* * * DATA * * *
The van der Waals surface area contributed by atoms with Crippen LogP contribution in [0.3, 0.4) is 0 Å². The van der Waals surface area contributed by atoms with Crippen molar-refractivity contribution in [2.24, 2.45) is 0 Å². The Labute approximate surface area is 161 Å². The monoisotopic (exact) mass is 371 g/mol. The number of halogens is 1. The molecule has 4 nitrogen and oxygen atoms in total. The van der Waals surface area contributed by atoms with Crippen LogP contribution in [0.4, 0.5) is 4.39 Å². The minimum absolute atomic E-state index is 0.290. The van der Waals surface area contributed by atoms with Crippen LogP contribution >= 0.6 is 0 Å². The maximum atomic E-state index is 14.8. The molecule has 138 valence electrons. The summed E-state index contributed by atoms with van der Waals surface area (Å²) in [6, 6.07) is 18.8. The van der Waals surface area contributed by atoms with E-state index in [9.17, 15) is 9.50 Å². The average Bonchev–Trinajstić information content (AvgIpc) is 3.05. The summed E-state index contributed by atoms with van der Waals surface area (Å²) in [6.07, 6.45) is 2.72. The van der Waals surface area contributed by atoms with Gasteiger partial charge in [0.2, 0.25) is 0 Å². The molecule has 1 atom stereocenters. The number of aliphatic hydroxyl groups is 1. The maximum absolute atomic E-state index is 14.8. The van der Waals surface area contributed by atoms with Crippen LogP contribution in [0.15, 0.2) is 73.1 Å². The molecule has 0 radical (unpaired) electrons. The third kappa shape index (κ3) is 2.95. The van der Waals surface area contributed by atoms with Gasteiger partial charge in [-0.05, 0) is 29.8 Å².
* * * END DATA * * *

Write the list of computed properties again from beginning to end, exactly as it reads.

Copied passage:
The van der Waals surface area contributed by atoms with Crippen LogP contribution in [0.3, 0.4) is 0 Å². The van der Waals surface area contributed by atoms with Crippen molar-refractivity contribution in [2.24, 2.45) is 0 Å². The Labute approximate surface area is 161 Å². The monoisotopic (exact) mass is 371 g/mol. The number of halogens is 1. The molecule has 4 nitrogen and oxygen atoms in total. The van der Waals surface area contributed by atoms with Crippen LogP contribution in [0.4, 0.5) is 4.39 Å². The minimum absolute atomic E-state index is 0.290. The van der Waals surface area contributed by atoms with Crippen LogP contribution >= 0.6 is 0 Å². The maximum atomic E-state index is 14.8. The molecule has 138 valence electrons. The summed E-state index contributed by atoms with van der Waals surface area (Å²) in [6, 6.07) is 18.8. The van der Waals surface area contributed by atoms with E-state index in [9.17, 15) is 9.50 Å². The average Bonchev–Trinajstić information content (AvgIpc) is 3.05. The summed E-state index contributed by atoms with van der Waals surface area (Å²) in [6.07, 6.45) is 2.72. The van der Waals surface area contributed by atoms with Gasteiger partial charge in [0.2, 0.25) is 0 Å². The molecule has 1 atom stereocenters. The number of aliphatic hydroxyl groups is 1. The maximum absolute atomic E-state index is 14.8. The van der Waals surface area contributed by atoms with Crippen LogP contribution in [0.15, 0.2) is 73.1 Å². The molecule has 0 radical (unpaired) electrons. The third kappa shape index (κ3) is 2.95. The van der Waals surface area contributed by atoms with Gasteiger partial charge in [-0.05, 0) is 29.8 Å².